as to what will happen, in the long term. Most likely nothing. The U.S.A. is headed to a federal election and all else pales in comparison. This will get lost in the shuffle of an election and the state itself, well given who the voters have elected in recent history, they'll most likely re=elect him and his again.

Its hard to believe this country tries to preach to the rest of the world about right and wrong.

Joan Mckinney said...

I do not care for Bentley but I have a hard time excepting an article that says sources. If you have correct information put it out there.

Anonymous said...

Bentley supporter's say they will not vote for Monica Lewinski's ex-boyfriend's wife but they still support him, Hypocrisy or just typical duped southern voters?

Anonymous said...

There will never be a criminal element to renovation of a publicly owned domicile for the government. The perquisite of residence - only possibly gained during this governors term of office - ultimately accrues to the taxpayers. And the government has an obligation to preserve assets and preserve history of the state where possible and reasonable. Perhaps there are questions of whether renovation is cost-effective, but allowing the property to lay fallow and decaying is not necessarily good management, either.

It's not clear the governor will enjoy personal benefits of residence there, but even if so, so those benefits are time limited and ultimately the benefit is to the state.

James Kirk said...

Anyone that doesn't like politics in Alabama has the option of moving to Detroit. It would be in the states best interest if many of the people in the state would move !

legalschnauzer said...

Points well taken, @8:58. On the criminal front, my guess is that Bentley's biggest danger comes from ACEGOV.

legalschnauzer said...

James K -- I have a different proposal. If the people of Alabama (and their leaders/judges, etc.) don't believe in rights guaranteed by the U.S. Constitution (due process, equal protection, and such), then the state needs to leave the union. Why stay in country if you don't believe in the rights spelled out in its constitution?

legalschnauzer said...

The Bentley/beach mansion story is making it to national and international circles. Here is report from RT (Russia Today):


Joann said...

Bentley must be channeling "Big Jim" Folsom.

Anonymous said...

Yeah, like maybe most of the politicians?

Anonymous said...

Bentley looks like Ichabod Crane with the libido of Ron Jeremy. Certainly a good Christian by Alabama standards. Arguably the worst modern governor out of a state that produces little else but winning football, dumb kids and crooked politicians.

Anonymous said...

I personally worked in his medical office for 9 years and to say this is a shock would be an understatement. I just never expected he would hurt his family to this extent.Deplorable.

legalschnauzer said...

Wow, what a great comment, @6:02. One of the funniest and most insightful comments in the history of LS. I'm still laughing--and thinking at the same time--and that's unusual for me. Will be a while before the Ichabod Crane and Ron Jeremy juxtaposition leaves my mind.

Many thanks.

Unknown said...

She is compensated 10k a week by the lobbyist committee for which she works.

Phil Stafford said...

She is beautiful. What man wouldn't want to get to know her better ?@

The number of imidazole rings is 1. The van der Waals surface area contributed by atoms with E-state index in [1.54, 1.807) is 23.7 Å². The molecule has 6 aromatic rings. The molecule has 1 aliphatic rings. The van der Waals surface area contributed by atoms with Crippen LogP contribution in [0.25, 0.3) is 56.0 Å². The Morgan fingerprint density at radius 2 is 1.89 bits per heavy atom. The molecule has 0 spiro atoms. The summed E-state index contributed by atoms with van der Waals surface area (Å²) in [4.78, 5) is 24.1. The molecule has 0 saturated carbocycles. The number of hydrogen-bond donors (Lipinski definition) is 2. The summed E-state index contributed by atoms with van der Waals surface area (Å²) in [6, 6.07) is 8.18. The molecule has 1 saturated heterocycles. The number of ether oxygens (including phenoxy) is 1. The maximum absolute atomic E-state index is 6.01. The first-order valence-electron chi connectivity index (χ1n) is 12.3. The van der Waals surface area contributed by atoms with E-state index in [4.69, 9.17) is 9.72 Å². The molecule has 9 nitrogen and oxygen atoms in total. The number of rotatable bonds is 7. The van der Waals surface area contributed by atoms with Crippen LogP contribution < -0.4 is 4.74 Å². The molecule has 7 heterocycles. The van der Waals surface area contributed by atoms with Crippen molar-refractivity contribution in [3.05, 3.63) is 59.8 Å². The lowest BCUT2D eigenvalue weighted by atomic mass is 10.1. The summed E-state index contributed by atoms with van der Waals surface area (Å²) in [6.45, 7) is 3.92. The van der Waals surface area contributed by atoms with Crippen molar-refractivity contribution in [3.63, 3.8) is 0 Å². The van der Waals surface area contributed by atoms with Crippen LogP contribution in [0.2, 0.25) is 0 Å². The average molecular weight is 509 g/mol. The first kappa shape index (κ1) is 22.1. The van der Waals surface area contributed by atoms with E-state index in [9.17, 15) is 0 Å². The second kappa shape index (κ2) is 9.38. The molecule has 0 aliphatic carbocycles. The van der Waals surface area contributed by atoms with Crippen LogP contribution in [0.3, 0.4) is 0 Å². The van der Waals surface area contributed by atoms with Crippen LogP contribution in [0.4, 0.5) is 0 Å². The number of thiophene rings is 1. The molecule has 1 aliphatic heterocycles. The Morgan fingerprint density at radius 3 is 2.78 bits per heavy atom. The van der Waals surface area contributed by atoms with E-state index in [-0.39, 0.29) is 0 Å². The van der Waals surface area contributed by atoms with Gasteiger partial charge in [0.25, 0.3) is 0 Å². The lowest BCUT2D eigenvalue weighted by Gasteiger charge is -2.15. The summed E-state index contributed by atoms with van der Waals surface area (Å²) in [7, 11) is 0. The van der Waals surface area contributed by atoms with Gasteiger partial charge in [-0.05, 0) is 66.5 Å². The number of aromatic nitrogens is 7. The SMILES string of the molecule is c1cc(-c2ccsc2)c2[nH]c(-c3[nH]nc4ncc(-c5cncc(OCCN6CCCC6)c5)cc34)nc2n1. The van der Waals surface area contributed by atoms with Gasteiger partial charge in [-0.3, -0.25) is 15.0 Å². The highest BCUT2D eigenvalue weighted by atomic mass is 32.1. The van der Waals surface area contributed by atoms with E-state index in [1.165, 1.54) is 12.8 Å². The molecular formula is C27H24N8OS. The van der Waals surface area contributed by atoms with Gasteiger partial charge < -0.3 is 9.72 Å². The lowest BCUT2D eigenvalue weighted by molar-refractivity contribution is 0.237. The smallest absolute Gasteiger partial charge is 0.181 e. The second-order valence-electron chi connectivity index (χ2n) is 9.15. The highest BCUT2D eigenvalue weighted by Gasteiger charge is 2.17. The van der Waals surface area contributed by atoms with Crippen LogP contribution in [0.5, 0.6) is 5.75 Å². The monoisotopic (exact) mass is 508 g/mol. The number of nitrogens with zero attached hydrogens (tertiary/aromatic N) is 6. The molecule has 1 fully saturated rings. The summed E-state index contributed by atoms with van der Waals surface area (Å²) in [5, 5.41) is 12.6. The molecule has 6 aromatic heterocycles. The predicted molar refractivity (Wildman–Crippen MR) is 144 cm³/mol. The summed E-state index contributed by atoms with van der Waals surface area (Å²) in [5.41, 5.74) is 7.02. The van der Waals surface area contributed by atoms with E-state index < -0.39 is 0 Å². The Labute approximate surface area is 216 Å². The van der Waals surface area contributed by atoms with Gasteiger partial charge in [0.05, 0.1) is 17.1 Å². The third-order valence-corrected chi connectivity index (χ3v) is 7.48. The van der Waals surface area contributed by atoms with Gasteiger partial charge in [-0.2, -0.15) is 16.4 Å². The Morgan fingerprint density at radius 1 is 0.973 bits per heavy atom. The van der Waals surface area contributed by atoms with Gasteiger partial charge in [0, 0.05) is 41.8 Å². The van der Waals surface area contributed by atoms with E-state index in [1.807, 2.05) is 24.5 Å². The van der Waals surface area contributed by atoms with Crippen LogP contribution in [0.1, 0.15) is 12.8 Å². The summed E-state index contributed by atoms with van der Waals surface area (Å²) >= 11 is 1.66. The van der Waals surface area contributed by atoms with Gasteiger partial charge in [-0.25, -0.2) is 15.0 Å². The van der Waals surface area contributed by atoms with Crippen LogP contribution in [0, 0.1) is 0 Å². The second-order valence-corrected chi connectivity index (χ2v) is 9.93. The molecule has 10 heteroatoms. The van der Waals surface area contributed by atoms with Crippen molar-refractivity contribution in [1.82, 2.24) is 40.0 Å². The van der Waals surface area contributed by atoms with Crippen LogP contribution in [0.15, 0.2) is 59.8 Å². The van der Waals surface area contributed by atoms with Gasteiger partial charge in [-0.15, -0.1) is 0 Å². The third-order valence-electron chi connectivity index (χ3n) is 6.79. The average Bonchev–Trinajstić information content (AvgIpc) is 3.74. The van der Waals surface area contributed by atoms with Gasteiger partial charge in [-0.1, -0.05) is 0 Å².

legalschnauzer said...

Good one, Phil. Maybe Bentley would have been better off getting to know Ms. Mason better without trying to get to know her in "the Biblical sense." Perhaps Bentley would have been wise to consider the feelings of that person he had at home--the wife, known to some as "the old ball and chain."

legalschnauzer said...

Unknown: Can you provide any more details? Sounds like you are talking $40,000 a month and (if my math's correct) $480,000 a year. That is serious dinero. What exactly is the lobbyist committee that pays that kind of dough?

Anonymous said...

Riley's ship, with a low metacentric height, had a "soft" roll, but Bentley's inexperienced shipbuilders used a high metacentric height, resulting in a "stiff" roll.

Bentley's staffers, reflecting upon the lack of respect Bentley recieved from the legislature, appointed a member to give Bentley something to help with discipline. This staff member approached Bentley saying, "Governor, I have a little something to help you administer discipline on your boat. It's a cat o' nine tails, also known as the captain's daughter, with knotted thongs."

The staffer thought she was being clever and Bentley did notice her cleverage.

His mind began to race, and thus began the beginning of the end of a fifty-year marriage.

With its high metacentric height and the cat on board, Murphy dubbed the USS Bentley, the love boat.

Murphy was rewarded, with a game of fetch, with John and Thomas Yancey.

Robby Scott Hill said...

"The Chancellor - the late Chancellor - was only partly correct. He was obsolete, but so was the State, the entity that he worshiped. Any state, any entity, any ideology that fails to recognize the worth, the dignity, the rights of man, that state is obsolete. A case to be filed under 'M' for mankind in the Twilight Zone."

Anonymous said...

I think your math is a bit off. $10,000 a week is $520,000 a year.

e.a.f. said...

$10K a week? she sure better be worth it. $10K a week, I thought only football players and politicians got paid that kind of money in Alabama. Wow?! Now who are the fools who put up that kind of money and what does she know to earn that kind of money.

legalschnauzer said...

Yes, my math quite often is suspect. Thanks for the correction, @10:21.

Anonymous said...

Jerry Sandusky was framed!!!! Free Jerry Sandusky!